There are many games that can fall under the umbrella of ‘pool’, however in straight pool, players can score points by shooting the balls into the table’s pockets (called ‘pocketing’ the ball). Before the game, players agree to reach a certain number of points to be declared the winner (a typical game is one hundred points, whereas a professional game is usually one hundred fifty points). Players can pocket any ball on the table, and each successfully pocketed ball awards the player one point.
    Straight pool is a ‘call-pocket’ game, meaning players must declare which ball they intend to go in which pocket before shooting. For the shot to be successful, the intended ball must reach the intended pocket.

  • What Size of Pool Table Should I Buy?

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    When purchasing a new pool table, there are several things to consider with regards to size.  Even if the table will fit comfortably inside the room, there must be adequate room around all sides of the tables for players to shoot.  You should consider what size of cues you plan to use, and whether the table will be used by adults or children.  You may also wants some room for a rack or cabinet to store additional cues and balls.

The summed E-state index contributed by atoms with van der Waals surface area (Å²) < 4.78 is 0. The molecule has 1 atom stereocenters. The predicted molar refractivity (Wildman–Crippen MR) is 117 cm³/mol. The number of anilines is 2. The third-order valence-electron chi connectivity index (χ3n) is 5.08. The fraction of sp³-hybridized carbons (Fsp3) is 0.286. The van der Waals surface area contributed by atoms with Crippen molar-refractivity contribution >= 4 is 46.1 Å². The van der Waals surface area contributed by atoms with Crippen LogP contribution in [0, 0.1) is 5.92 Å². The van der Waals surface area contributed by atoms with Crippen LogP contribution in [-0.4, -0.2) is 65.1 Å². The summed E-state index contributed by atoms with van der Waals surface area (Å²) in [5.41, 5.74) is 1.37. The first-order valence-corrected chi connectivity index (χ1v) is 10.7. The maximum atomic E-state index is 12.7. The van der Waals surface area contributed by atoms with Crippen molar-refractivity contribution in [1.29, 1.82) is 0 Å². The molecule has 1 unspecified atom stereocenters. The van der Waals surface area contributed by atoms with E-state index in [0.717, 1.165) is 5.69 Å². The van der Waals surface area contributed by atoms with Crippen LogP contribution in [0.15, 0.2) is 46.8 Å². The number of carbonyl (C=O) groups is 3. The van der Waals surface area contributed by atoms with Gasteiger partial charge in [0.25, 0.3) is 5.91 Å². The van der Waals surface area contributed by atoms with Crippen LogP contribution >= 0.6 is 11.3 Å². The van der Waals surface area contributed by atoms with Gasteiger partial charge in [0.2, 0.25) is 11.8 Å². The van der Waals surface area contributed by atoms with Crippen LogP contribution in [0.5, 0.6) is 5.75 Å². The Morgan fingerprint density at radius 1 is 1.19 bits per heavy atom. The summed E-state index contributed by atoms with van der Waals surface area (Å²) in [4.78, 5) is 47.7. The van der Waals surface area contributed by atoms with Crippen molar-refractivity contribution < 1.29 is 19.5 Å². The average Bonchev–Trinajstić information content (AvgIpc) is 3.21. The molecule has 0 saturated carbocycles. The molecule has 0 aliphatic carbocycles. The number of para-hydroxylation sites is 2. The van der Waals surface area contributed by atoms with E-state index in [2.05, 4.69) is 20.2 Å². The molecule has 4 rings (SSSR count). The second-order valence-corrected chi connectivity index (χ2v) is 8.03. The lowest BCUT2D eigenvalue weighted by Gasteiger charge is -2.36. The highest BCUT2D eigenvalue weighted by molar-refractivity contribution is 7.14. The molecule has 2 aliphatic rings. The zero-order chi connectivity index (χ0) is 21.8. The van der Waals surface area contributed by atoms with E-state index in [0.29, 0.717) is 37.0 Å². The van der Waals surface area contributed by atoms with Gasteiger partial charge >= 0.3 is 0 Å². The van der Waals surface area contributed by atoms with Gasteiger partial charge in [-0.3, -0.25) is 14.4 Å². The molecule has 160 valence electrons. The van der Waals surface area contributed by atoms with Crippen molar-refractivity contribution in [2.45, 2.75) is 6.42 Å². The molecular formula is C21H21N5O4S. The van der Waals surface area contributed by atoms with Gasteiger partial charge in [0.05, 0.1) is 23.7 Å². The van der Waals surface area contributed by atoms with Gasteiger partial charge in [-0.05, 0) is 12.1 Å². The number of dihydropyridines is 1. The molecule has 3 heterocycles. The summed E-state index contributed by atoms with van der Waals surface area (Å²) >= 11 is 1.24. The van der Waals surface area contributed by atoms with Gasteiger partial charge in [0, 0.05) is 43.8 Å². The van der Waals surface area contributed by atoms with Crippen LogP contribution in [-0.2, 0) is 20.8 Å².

Generally speaking, 8’ tables (8’ x 4’) are considered ‘professional’ size, whereas 7’ tables (7’ x 3’6”) are considered ‘bar’ size. Most pool table buyers will opt for the larger size if they have the space available, as the larger table provides a better playing experience.  A 7’ table is not only better suited for smaller rooms, but if you’re someone who regularly plays pool in a bar, you might want to play on the same size playing field when practicing at home.  Using standard 58” pool cues, an ideal room size for an 8’ table would be 13’ 2” x 16’ 10”.  For a 7’ table, the ideal room size would be 12’ 9" x 16’.  Using smaller pool cues, such as those of 52” or 48” in length, is an option if your room has any ‘tight’ spots around it.

    If the pool table will be in a basement, you’ll need to consider any poles or support beams that may obstruct play.  The breaking end of the table should be positioned away from the support beam, in a manner where the beam disrupts play as little as possible.  While not ideal, some pool table owners have their table positioned next to the middle of one of the side rails.  If a shot is completely obstructed, a ‘house’ rule may be implemented, allowing the player to move the ball into a better position for shooting.

    If you have the funds available, if you have adequate space (a room with dimensions around 13’ 8” x 17’ 10”), and if you are serious about developing your skills, you may want to consider a 9’ (9’ x 4’6”) table.  This table is more challenging to play on. While the game might be more difficult at first, once you’ve grown accustomed to playing on a table of this size, standard 8’ tournament tables will seem easy by comparison.